CultureEdit

Author Li Hengrui (李恒瑞), whose work Kite Capriccio (風箏暢想曲) describes life as a child in 1950s Fengtai County, Anhui mentions the use of the long stem of the Puwei (蒲葦, Chinese for Cortaderia selloana) in the construction of kites.[13]

Several media outlets reported that it was planted by some couples who practise swinging in the United Kingdom as a way to indicate to other swingers that they enjoy that lifestyle,[14][15] based on a post on Twitter.[16] The reports caused a plunge in already declining sales, but the odd association has been dismissed by enthusiasts[of what?] and gardening experts as "silly".[17][18]

GalleryEdit

ReferencesEdit

  1. ^ "BSBI List 2007". Botanical Society of Britain and Ireland. Archived from the original (xls) on 2015-01-25. Retrieved 2014-10-17.
  2. ^ a b c Gledhill, David (2008). "The Names of Plants". Cambridge University Press. ISBN 9780521866453 (hardback), ISBN 9780521685535 (paperback). pp 122, 348
  3. ^ "Cortaderia selloana 'Aureolinata'". RHS Plant Selector. Retrieved 15 April 2020.
  4. ^ "Cortaderia selloana 'Evita'". RHS. Retrieved 12 April 2020.
  5. ^ "Cortaderia selloana 'Monstrosa' | pampas grass 'Monstrosa'/RHS Gardening". RHS. Retrieved 12 April 2020.
  6. ^ "Cortaderia selloana 'Patagonia'". RHS. Retrieved 12 April 2020.
  7. ^ "Cortaderia selloana 'Pumila'". RHS Plant Selector. Retrieved 15 April 2020.
  8. ^ "Cortaderia selloana Silver Feather='Notcort'". RHS. Retrieved 12 April 2020.
  9. ^ "Cortaderia selloana 'Sunningdale Silver'". RHS Plant Selector. Retrieved 15 April 2020.
  10. ^ a b Robacker, Carol (1995). "Long-term shoot regeneration from pampas grass (Cortaderia selloana Schult.) through manipulation of growth regulators in vitro". Plant Cell Reports. 14 (11): 689–93. doi:10.1007/BF00232648. PMID 24186623. S2CID 6664693.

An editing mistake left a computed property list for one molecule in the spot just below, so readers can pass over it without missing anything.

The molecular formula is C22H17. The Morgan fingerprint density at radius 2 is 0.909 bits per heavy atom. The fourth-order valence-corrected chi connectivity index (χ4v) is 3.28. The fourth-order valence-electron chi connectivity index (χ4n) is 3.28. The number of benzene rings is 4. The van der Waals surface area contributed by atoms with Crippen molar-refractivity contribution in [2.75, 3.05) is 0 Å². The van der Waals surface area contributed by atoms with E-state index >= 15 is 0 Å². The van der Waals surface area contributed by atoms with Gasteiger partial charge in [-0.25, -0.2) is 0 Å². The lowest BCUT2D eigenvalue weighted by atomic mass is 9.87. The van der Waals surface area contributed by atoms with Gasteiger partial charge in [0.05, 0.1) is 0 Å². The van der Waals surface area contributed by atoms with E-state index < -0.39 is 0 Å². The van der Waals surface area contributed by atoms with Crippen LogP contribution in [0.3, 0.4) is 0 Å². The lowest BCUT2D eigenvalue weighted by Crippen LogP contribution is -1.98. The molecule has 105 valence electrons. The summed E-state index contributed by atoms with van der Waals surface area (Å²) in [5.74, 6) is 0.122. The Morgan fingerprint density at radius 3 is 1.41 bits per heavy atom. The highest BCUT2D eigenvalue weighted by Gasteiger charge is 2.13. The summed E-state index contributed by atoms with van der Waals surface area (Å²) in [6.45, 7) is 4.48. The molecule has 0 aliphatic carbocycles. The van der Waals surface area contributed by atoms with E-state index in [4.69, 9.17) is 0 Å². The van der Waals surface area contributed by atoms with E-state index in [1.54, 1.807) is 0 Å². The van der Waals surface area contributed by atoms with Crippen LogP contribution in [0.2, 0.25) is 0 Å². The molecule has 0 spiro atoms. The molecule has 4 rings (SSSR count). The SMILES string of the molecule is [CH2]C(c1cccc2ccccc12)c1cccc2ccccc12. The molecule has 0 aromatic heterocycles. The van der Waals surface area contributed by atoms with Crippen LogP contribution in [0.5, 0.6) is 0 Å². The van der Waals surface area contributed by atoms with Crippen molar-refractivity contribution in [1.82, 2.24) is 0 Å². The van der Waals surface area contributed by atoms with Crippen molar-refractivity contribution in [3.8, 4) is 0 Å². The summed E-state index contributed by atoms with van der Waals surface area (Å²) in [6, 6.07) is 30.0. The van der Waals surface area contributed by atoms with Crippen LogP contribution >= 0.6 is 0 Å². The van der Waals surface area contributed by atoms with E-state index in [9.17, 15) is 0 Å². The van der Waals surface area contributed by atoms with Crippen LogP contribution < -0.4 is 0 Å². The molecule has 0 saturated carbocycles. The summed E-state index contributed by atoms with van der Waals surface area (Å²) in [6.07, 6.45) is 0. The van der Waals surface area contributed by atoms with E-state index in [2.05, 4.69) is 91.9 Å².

11. ^ Robacker, Carol (2008). Long-term shoot regeneration from pampas grass (Cortaderia selloana Schult.) through manipulation of growth regulators in vitro (7 ed.). Plant Cell Reports. ISBN 978-1-4020-4584-4.
  12. ^ a b "Pampas Grass Cortaderia selloana". WASHINGTON STATE Noxious Weed Control Board.
  13. ^ Putonghua Shuiping Ceshi Gangyao. 2004. Beijing. pp.350-351. ISBN 7-100-03996-7
  14. ^ Staff, Guardian (May 31, 2017). "Pampas grass: the not-so secret symbol of swingers is a turn-off". The Guardian. Archived from the original on August 10, 2018. Retrieved August 10, 2018 – via www.theguardian.com.
  15. ^ Rudgard, Olivia (May 30, 2017). "Exclusive: Pampas grass sales are falling because it is a secret signal for swingers". The Telegraph. Archived from the original on October 17, 2019. Retrieved October 17, 2019 – via www.telegraph.co.uk.
  16. ^ Frostrup, Mariella (2011-11-27). "Who knew that pampas grass plants are a signal to fellow swingers? Bought two and put them on my balcony. Neighbours have been swarming!". @mariellaf1. Archived from the original on 2019-04-06. Retrieved 2019-03-25.
  17. ^ "People have stopped buying this garden plant because it's used to signal that homeowners are swingers". The Independent. 2017-05-31. Archived from the original on 2019-03-25. Retrieved 2019-03-25.
  18. ^ Gallagher, Alanna. "Is pampas grass really a signal to swingers?". The Irish Times. Archived from the original on 2019-05-02. Retrieved 2019-03-25.

External linksEdit